Since i got offered more test systems from you guys, i can compare things and rule out any issue with a particular system.

Also, keep in mind the EARS used in above benchmarks are slightly older 4-platter disks i believe; not the newest 3-platter with 666GB platters and enhanced firmware. This enhanced firmware would give much better performance for smaller transactions; according to to some online review which looks plausible. The F4 disks may be a bit faster, though i have no data to compare F4 with newer EARS with also 666GB platters.

I think i may need a few days for the benchmark script and graph plotting; after that i would like to test all your systems again with the script and get alot of data we can use for comparison in this thread. And if we have that data processed in visual images, that would be much easier to comprehend and interpret.
 

john4200

[H]ard|Gawd
Joined
Oct 16, 2009
Messages
1,537
By your theory, shouldn't a 4-disk raidz2 be pretty good (128KB/2), and a 5-disk raidz2 be bad (128KB/3)? But the benchmark shows the 5-disk raidz2 outperforming the 4-disk raidz2 by a considerable margin (although the write speed is terrible on both).
 

sub.mesa

2[H]4U
Joined
Feb 16, 2010
Messages
2,508
Well be careful about making conclusions just yet; the fact that the RAID-Z2 performance crashes below 6 disks may have a different cause that i'm not yet familiar with. Testing on other people's system will help answer this.

When looking at RAID-Z we can see both the 5-disk doing better than 6 disk and 3 disk doing better than 4 disk, at least for writing which is the key thing here. So the RAID-Z results gathered so far appears to follow the theory, though RAID-Z2 performs poorly, i would love to test this on other systems as well so we can get a clear picture.

But these aren't very high differences; i don't see a reason why you couldn't saturate the gigabit with 4K disks; if you have problems with that its either a network issue or you need to tune FreeBSD/ZFS. I did simple tuning with these benchmark results:
- kernel memory 3500MB out of 4GB
- ARC_min=2GB
- ARC_max=3GB
- min_pending=1
- max_pending=1

For each changed setting, i would need to re-run the benchmark script to get valid results; changing multiple settings at once means you may not be able to make much conclusions as you changed multiple variables that affect performance.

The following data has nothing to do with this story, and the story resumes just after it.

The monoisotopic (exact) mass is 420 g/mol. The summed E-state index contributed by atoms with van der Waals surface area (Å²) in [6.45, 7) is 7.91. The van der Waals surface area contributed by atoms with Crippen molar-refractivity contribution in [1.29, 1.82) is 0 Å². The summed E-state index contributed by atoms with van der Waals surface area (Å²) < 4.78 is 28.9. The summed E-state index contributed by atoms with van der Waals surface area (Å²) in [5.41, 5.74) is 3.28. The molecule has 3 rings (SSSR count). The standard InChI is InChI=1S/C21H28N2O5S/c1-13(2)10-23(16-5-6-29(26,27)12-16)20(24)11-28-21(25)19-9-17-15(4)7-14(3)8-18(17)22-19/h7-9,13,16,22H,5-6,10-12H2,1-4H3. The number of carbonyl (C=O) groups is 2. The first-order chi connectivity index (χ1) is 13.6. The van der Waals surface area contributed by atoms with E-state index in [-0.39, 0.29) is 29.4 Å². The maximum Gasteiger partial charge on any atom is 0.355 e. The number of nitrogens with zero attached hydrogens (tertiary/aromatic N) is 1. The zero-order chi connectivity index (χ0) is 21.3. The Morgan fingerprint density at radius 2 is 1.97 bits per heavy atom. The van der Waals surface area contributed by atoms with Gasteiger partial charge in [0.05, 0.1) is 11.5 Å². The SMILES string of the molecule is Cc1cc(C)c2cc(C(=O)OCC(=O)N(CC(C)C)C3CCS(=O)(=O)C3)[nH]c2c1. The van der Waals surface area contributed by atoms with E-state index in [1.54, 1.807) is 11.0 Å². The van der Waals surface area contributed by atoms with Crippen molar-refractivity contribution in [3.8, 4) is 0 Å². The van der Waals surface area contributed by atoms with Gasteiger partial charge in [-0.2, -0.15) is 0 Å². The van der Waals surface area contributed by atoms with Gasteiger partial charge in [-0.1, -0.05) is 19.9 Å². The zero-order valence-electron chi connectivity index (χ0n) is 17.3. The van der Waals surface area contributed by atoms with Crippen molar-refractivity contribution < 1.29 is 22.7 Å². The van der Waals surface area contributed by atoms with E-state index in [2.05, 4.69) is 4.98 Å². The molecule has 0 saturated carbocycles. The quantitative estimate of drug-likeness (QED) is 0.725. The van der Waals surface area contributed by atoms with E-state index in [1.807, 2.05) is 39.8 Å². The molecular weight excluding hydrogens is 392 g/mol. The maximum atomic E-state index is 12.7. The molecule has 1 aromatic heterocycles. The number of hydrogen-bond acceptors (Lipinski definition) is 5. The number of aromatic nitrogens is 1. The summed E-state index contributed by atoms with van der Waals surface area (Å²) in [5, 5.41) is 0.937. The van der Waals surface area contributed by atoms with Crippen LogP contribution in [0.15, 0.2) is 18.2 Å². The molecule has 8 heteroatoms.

But i would say i'm on the right track for testing this theory; the automated tests and plotted images would be very helpful in getting a good picture about ZFS performance in various configurations.
 

mikesm

Limp Gawd
Joined
Mar 2, 2005
Messages
178
All this discussion makes me even more convinced the right thing to do is stay with the 2 tb hitachis until real 4k drives are available. I wish drive vendors would include a jumper that does the 512 emulation vs straight 4k sector size. But I suspect that when the true 4k drives are released we will have to pay more to bypass the emulation as they will be for enterprise configurations..

Thx
Mike
 

sub.mesa

2[H]4U
Joined
Feb 16, 2010
Messages
2,508
I had been working on my graph php script to produce images using GD-lib. It's not finished yet, but this will allow anyone to do the same tests i did, producing nice graphics like these from Lipe's system:

Bench-LIPE-1.png
Bench-LIPE-2.png


The idea is to integrate this into the web-interface; so all you need to do is start the benchmark and wait for the images to appear on the screen; which can take a long time but this is very easy testing. It also makes interpreting the data much easier.

These test results are the same as posted above; i will run more tests with different tuning. Feel free to comment on the graph itself too; anything else i should put in that graph? colours ok?
 

killagorilla187

Limp Gawd
Joined
Jul 11, 2008
Messages
224
Well, after a month of testing, I've decided to return my Samsung F4's and get the Hitachi's. I don't feel like tweaking them to make them work correctly and I will be adding other drives to the mix that should use NCQ. Although they performed pretty well with a 6 disk raidz, I've decided they just aren't worth the extra work to get optimal performance and you do loose NCQ across all future drives.